The end of free visits to a popular attraction. The authorities are introducing a tourist tax

The end of free visits to a popular attraction.  The authorities are introducing a tourist tax

Another country will introduce additional fees for visitors. This is related to excessive tourism in a given region. What will the tourist tax in Japan cover? Guests will not be happy.

Recently, there has been more and more information about tourist taxes introduced by other countries. Amsterdam intends to charge visitors the highest fee in Europe – as much as 12.5%. per night per person. Do you think this will discourage travelers from going to this place?

Japan, which is struggling with excessive tourism, has been taking the same steps for some time now. Authorities have announced they will charge fees for visitors to one of Japan’s most famous attractions.

Visiting a Japanese attraction for a fee

To combat overtourism, Japan is introducing a tourist tax covering its famous “floating temple.” Visiting Itsukushima-jinja will be more expensive.

The bright orange gate, which serves as the entrance to a unique place of worship and appears to float in the lake, is one of the most beautiful and recognizable photo spots in Japan.

Located in the city of Hatsukaichi in Hiroshima Prefecture, the torii – the gateway to the temple – is part of a 1,400-year-old Shinto complex inscribed on the UNESCO World Heritage List. Its appearance makes it one of the most recognizable attractions in Japan. In early 2023, even US President Joe Biden visited it.

However, such popularity has drawbacks. Hatsukaichi has long struggled with overtourism, prompting officials to introduce a tourist tax. It entered into force on October 1. The tax was originally scheduled to be introduced in 2021, but the pandemic delayed it.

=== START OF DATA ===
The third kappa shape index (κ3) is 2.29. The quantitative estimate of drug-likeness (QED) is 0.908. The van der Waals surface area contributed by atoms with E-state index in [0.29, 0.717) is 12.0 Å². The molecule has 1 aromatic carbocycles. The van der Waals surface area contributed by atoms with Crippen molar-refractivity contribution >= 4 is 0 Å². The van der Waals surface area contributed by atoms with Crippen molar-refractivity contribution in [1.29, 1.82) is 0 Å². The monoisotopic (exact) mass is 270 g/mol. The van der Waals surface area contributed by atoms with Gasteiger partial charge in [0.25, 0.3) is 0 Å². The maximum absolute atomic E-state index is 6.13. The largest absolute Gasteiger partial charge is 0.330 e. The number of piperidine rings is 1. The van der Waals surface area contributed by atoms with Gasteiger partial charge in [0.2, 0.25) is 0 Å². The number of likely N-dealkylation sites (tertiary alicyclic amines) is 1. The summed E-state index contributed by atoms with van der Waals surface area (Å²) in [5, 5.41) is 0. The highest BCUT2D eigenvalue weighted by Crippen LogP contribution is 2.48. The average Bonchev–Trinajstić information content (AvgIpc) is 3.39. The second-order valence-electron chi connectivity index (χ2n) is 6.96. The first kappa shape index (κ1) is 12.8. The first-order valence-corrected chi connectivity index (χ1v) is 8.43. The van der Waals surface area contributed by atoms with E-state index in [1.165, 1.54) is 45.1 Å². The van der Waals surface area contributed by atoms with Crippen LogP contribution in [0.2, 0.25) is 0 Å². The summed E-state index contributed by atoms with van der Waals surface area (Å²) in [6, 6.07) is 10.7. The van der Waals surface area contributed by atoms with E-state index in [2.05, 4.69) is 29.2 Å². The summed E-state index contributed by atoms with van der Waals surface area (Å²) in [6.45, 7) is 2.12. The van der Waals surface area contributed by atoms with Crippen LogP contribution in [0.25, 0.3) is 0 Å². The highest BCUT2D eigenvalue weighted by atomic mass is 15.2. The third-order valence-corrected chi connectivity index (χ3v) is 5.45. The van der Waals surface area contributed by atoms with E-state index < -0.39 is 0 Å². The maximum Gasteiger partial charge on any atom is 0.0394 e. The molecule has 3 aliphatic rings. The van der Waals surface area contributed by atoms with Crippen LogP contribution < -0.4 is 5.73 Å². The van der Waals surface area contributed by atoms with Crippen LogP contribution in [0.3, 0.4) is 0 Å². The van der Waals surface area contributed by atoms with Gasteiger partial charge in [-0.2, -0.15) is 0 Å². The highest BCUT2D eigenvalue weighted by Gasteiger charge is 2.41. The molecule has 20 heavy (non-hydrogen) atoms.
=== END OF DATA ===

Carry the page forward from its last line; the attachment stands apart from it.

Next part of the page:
Anyone visiting this unique gate currently has to pay 100 yen (approx. PLN 3). In turn, those who are thinking about visiting this place regularly can get a pass for 500 yen – it entitles them to visit it all year round.

The funds will be used to build and improve tourism infrastructure such as toilets, maintain the sanctuary and support ecotourism in the area.

“We hope that future guests will become guardians of the island, just like the inhabitants,” say representatives of the initiative called Another Thousand Years, who take care of the temple.

Over-tourism in Japan

Tourists visit Mount Fuji in Japan in such large numbers that absurd situations occur. There are huge queues here, there is a lot of garbage, and you can also observe hikers who are completely unprepared to conquer such a peak – they can do it, for example, in sandals.

Officials say the tourism boom that followed the coronavirus pandemic has brought and will continue to bring thousands more to visit the popular peak. And as Mount Fuji celebrates the 10th anniversary of its UNESCO designation this year, they fear the situation has reached a “critical point.”

“Overtourism – and all its consequences, such as garbage, rising CO2 emissions and reckless tourists – is the biggest problem facing Mount Fuji,” says Masatake Izumi, a Yamanashi Prefectural government official and an expert on the famous peak.

To ensure that the excess of tourists does not lead to a disaster, everyone should start taking care of the mountain. For example, volunteers from the Fujisan Club, a non-profit organization dedicated to the protection of Mount Fuji, conducted 992 clean-ups at the foot of the peak, and between 2004 and 2018, over 74,000 participants collected 850 tons of garbage. However, this will not be enough if the number of people increases and no one supervises it.

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